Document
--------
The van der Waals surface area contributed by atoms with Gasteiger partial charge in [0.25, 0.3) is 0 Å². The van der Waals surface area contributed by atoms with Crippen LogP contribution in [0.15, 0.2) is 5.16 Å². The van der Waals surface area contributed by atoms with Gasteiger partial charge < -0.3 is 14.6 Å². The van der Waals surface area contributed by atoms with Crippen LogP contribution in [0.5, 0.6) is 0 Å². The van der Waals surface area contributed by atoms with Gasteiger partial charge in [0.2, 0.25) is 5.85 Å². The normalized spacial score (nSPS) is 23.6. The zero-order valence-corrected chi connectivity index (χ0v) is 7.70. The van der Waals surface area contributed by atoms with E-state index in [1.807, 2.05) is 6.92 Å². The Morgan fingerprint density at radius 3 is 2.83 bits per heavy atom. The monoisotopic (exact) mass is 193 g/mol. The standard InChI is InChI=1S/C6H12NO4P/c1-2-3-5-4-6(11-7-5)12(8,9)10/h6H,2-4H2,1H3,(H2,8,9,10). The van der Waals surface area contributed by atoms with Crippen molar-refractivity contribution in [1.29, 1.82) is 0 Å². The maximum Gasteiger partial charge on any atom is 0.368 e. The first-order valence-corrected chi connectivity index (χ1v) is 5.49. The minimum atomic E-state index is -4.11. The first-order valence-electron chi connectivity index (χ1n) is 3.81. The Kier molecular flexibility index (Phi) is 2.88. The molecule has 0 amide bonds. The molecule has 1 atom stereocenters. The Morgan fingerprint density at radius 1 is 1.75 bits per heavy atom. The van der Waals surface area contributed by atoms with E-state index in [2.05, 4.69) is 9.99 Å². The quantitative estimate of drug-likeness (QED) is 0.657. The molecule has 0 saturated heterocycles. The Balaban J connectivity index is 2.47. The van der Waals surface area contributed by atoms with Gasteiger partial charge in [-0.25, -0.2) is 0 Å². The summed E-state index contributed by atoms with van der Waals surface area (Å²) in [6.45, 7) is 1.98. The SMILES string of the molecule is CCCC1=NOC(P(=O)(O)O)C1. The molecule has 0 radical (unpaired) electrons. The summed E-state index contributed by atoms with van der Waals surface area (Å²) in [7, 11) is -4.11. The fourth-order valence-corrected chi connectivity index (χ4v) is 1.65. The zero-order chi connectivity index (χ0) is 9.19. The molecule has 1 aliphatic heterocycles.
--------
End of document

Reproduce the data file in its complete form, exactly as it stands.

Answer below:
The van der Waals surface area contributed by atoms with Gasteiger partial charge in [0.25, 0.3) is 0 Å². The van der Waals surface area contributed by atoms with Crippen LogP contribution in [0.15, 0.2) is 5.16 Å². The van der Waals surface area contributed by atoms with Gasteiger partial charge < -0.3 is 14.6 Å². The van der Waals surface area contributed by atoms with Crippen LogP contribution in [0.5, 0.6) is 0 Å². The van der Waals surface area contributed by atoms with Gasteiger partial charge in [0.2, 0.25) is 5.85 Å². The normalized spacial score (nSPS) is 23.6. The zero-order valence-corrected chi connectivity index (χ0v) is 7.70. The van der Waals surface area contributed by atoms with E-state index in [1.807, 2.05) is 6.92 Å². The Morgan fingerprint density at radius 3 is 2.83 bits per heavy atom. The monoisotopic (exact) mass is 193 g/mol. The standard InChI is InChI=1S/C6H12NO4P/c1-2-3-5-4-6(11-7-5)12(8,9)10/h6H,2-4H2,1H3,(H2,8,9,10). The van der Waals surface area contributed by atoms with Crippen molar-refractivity contribution in [1.29, 1.82) is 0 Å². The maximum Gasteiger partial charge on any atom is 0.368 e. The first-order valence-corrected chi connectivity index (χ1v) is 5.49. The minimum atomic E-state index is -4.11. The first-order valence-electron chi connectivity index (χ1n) is 3.81. The Kier molecular flexibility index (Phi) is 2.88. The molecule has 0 amide bonds. The molecule has 1 atom stereocenters. The Morgan fingerprint density at radius 1 is 1.75 bits per heavy atom. The van der Waals surface area contributed by atoms with E-state index in [2.05, 4.69) is 9.99 Å². The quantitative estimate of drug-likeness (QED) is 0.657. The molecule has 0 saturated heterocycles. The Balaban J connectivity index is 2.47. The van der Waals surface area contributed by atoms with Gasteiger partial charge in [-0.25, -0.2) is 0 Å². The summed E-state index contributed by atoms with van der Waals surface area (Å²) in [6.45, 7) is 1.98. The SMILES string of the molecule is CCCC1=NOC(P(=O)(O)O)C1. The molecule has 0 radical (unpaired) electrons. The summed E-state index contributed by atoms with van der Waals surface area (Å²) in [7, 11) is -4.11. The fourth-order valence-corrected chi connectivity index (χ4v) is 1.65. The zero-order chi connectivity index (χ0) is 9.19. The molecule has 1 aliphatic heterocycles.